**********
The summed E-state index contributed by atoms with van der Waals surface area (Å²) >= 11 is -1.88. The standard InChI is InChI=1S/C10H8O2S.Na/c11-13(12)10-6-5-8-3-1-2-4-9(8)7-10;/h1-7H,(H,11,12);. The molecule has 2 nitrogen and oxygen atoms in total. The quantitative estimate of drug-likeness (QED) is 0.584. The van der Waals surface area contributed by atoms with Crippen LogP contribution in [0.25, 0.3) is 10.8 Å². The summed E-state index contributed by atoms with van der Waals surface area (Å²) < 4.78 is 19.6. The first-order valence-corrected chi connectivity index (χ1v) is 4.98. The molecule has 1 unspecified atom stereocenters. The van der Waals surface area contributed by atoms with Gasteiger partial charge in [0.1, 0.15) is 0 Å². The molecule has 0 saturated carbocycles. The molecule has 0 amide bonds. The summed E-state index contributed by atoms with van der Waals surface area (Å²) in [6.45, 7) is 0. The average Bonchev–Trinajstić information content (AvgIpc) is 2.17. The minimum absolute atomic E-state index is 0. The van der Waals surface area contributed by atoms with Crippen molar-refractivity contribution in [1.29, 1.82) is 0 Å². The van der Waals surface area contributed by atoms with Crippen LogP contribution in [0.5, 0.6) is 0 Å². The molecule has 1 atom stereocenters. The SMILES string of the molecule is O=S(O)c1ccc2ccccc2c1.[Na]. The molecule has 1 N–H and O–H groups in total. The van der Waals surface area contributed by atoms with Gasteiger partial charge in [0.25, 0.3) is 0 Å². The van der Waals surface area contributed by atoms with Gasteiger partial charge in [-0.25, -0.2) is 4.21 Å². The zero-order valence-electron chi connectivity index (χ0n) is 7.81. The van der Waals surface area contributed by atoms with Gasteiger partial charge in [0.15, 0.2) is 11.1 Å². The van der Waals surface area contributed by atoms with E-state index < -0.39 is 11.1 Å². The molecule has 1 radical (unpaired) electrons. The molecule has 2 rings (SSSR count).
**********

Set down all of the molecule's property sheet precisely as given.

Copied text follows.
The summed E-state index contributed by atoms with van der Waals surface area (Å²) >= 11 is -1.88. The standard InChI is InChI=1S/C10H8O2S.Na/c11-13(12)10-6-5-8-3-1-2-4-9(8)7-10;/h1-7H,(H,11,12);. The molecule has 2 nitrogen and oxygen atoms in total. The quantitative estimate of drug-likeness (QED) is 0.584. The van der Waals surface area contributed by atoms with Crippen LogP contribution in [0.25, 0.3) is 10.8 Å². The summed E-state index contributed by atoms with van der Waals surface area (Å²) < 4.78 is 19.6. The first-order valence-corrected chi connectivity index (χ1v) is 4.98. The molecule has 1 unspecified atom stereocenters. The van der Waals surface area contributed by atoms with Gasteiger partial charge in [0.1, 0.15) is 0 Å². The molecule has 0 saturated carbocycles. The molecule has 0 amide bonds. The summed E-state index contributed by atoms with van der Waals surface area (Å²) in [6.45, 7) is 0. The average Bonchev–Trinajstić information content (AvgIpc) is 2.17. The minimum absolute atomic E-state index is 0. The van der Waals surface area contributed by atoms with Crippen molar-refractivity contribution in [1.29, 1.82) is 0 Å². The van der Waals surface area contributed by atoms with Crippen LogP contribution in [0.5, 0.6) is 0 Å². The molecule has 1 atom stereocenters. The SMILES string of the molecule is O=S(O)c1ccc2ccccc2c1.[Na]. The molecule has 1 N–H and O–H groups in total. The van der Waals surface area contributed by atoms with Gasteiger partial charge in [0.25, 0.3) is 0 Å². The van der Waals surface area contributed by atoms with Gasteiger partial charge in [-0.25, -0.2) is 4.21 Å². The zero-order valence-electron chi connectivity index (χ0n) is 7.81. The van der Waals surface area contributed by atoms with Gasteiger partial charge in [0.15, 0.2) is 11.1 Å². The van der Waals surface area contributed by atoms with E-state index < -0.39 is 11.1 Å². The molecule has 1 radical (unpaired) electrons. The molecule has 2 rings (SSSR count).